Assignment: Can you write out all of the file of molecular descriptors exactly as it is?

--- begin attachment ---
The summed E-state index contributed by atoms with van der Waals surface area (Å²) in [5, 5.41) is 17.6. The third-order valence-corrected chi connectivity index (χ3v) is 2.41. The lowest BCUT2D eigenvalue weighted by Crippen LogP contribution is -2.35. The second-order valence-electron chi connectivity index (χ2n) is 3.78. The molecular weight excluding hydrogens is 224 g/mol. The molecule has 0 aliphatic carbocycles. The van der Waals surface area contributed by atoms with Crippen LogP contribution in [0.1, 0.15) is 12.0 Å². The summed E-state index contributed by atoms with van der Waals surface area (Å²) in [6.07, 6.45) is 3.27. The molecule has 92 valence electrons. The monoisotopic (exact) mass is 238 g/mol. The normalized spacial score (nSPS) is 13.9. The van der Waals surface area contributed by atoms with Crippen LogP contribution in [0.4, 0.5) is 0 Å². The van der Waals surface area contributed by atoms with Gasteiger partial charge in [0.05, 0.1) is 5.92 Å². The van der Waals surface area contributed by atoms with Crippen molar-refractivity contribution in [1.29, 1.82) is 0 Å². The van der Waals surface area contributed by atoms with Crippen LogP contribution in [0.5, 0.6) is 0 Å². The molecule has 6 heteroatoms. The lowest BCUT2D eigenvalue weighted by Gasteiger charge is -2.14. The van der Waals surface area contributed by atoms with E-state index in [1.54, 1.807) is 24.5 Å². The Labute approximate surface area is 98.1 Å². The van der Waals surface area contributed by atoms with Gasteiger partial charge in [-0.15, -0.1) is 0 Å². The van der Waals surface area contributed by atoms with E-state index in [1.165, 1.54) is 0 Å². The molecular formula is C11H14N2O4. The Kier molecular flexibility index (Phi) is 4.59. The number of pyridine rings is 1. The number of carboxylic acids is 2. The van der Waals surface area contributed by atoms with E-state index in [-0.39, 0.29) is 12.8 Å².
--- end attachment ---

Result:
The summed E-state index contributed by atoms with van der Waals surface area (Å²) in [5, 5.41) is 17.6. The third-order valence-corrected chi connectivity index (χ3v) is 2.41. The lowest BCUT2D eigenvalue weighted by Crippen LogP contribution is -2.35. The second-order valence-electron chi connectivity index (χ2n) is 3.78. The molecular weight excluding hydrogens is 224 g/mol. The molecule has 0 aliphatic carbocycles. The van der Waals surface area contributed by atoms with Crippen LogP contribution in [0.1, 0.15) is 12.0 Å². The summed E-state index contributed by atoms with van der Waals surface area (Å²) in [6.07, 6.45) is 3.27. The molecule has 92 valence electrons. The monoisotopic (exact) mass is 238 g/mol. The normalized spacial score (nSPS) is 13.9. The van der Waals surface area contributed by atoms with Crippen LogP contribution in [0.4, 0.5) is 0 Å². The van der Waals surface area contributed by atoms with Gasteiger partial charge in [0.05, 0.1) is 5.92 Å². The van der Waals surface area contributed by atoms with Crippen molar-refractivity contribution in [1.29, 1.82) is 0 Å². The van der Waals surface area contributed by atoms with Crippen LogP contribution in [0.5, 0.6) is 0 Å². The molecule has 6 heteroatoms. The lowest BCUT2D eigenvalue weighted by Gasteiger charge is -2.14. The van der Waals surface area contributed by atoms with E-state index in [1.54, 1.807) is 24.5 Å². The Labute approximate surface area is 98.1 Å². The van der Waals surface area contributed by atoms with Gasteiger partial charge in [-0.15, -0.1) is 0 Å². The van der Waals surface area contributed by atoms with E-state index in [1.165, 1.54) is 0 Å². The molecular formula is C11H14N2O4. The Kier molecular flexibility index (Phi) is 4.59. The number of pyridine rings is 1. The number of carboxylic acids is 2. The van der Waals surface area contributed by atoms with E-state index in [-0.39, 0.29) is 12.8 Å².